The country is still reeling from the Equifax hack that finally went public last month. Or at least half of the country is: the hack, now known as the largest data breach in U.S. history, affected some 143 million people. The company is trying to make amends, establishing some basic identity theft protections for those whose information was captured, but a mess of this magnitude is going to take a while to clean up. And FinTech app developers want to get to the bottom of how this happened — and they want the company to take responsibility for this catastrophic hack.
In the aftermath of the hack, some of Equifax’s higher-ups have walked away with their heads understandably hung in shame, including CEO Richard Smith. But Smith was in the hot seat yesterday, testifying before the Digital Commerce and Consumer Protection subcommittee of the House of Representatives. For FinTech app developers who wanted the satisfaction of seeing a corporation take responsibility, the testimony was a huge letdown: Smith chalked this massive data breach up to human error and pinned the blame on just one guy.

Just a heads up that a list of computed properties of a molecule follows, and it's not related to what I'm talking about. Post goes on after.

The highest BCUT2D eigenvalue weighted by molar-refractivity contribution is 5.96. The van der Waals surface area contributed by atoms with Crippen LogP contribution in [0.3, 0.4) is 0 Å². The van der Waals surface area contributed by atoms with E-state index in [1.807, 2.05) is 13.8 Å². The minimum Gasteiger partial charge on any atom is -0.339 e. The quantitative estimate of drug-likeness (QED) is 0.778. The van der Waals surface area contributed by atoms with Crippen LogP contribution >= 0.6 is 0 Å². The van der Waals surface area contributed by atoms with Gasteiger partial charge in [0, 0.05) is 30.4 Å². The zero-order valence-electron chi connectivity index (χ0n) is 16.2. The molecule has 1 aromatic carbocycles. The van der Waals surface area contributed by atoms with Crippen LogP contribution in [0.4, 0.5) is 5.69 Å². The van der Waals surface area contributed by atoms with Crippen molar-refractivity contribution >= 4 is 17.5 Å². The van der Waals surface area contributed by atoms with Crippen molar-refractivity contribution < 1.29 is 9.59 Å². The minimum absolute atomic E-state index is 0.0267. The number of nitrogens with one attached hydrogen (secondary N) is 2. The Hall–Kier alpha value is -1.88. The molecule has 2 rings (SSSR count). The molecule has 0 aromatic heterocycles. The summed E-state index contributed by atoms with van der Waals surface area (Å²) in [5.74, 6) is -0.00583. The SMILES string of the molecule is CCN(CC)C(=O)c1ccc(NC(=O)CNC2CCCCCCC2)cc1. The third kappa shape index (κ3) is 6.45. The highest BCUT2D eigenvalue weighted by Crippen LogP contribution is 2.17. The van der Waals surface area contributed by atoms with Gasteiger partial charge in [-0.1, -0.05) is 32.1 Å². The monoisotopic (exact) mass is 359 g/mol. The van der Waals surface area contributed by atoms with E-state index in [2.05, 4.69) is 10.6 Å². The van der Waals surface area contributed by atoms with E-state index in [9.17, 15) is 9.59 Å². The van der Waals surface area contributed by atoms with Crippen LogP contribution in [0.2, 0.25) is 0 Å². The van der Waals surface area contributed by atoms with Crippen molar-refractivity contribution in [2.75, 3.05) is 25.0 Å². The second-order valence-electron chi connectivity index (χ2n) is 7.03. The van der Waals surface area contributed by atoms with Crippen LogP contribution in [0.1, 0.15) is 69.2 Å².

Who was this unnamed guy? According to Smith, it was one of the 225 people on the company’s cybersecurity team. This forgetful team member didn’t patch the well-known vulnerability in the Apache Struts software, leaving the system wide open for hackers. So we can’t get mad at Smith, or really anybody else at the company — well, except for that one guy. New York City FinTech app developers still have plenty of questions about the hack, especially about the big window of time where the company knew about the hack but kept it under wraps. And of course there are those sketchy stock holders who sold $1.8 million in shares back in August, likely with knowledge of the hack (although Smith denies this). We’ll have to wait and see if further testimonies and investigations reveal what everyone suspects: that there is significantly more blame to go around.Tags: Apache Struts, controversy, corporate responsibility, cybersecurity, data breach, Digital Commerce and Consumer Protection, Equifax, Equifax CEO, Equifax hack, federal investigation, fintech app developers, FinTech app development NYC, hackers, identity theft protection, New York City FinTech app developers, news, Richard Smith, security patch, tech news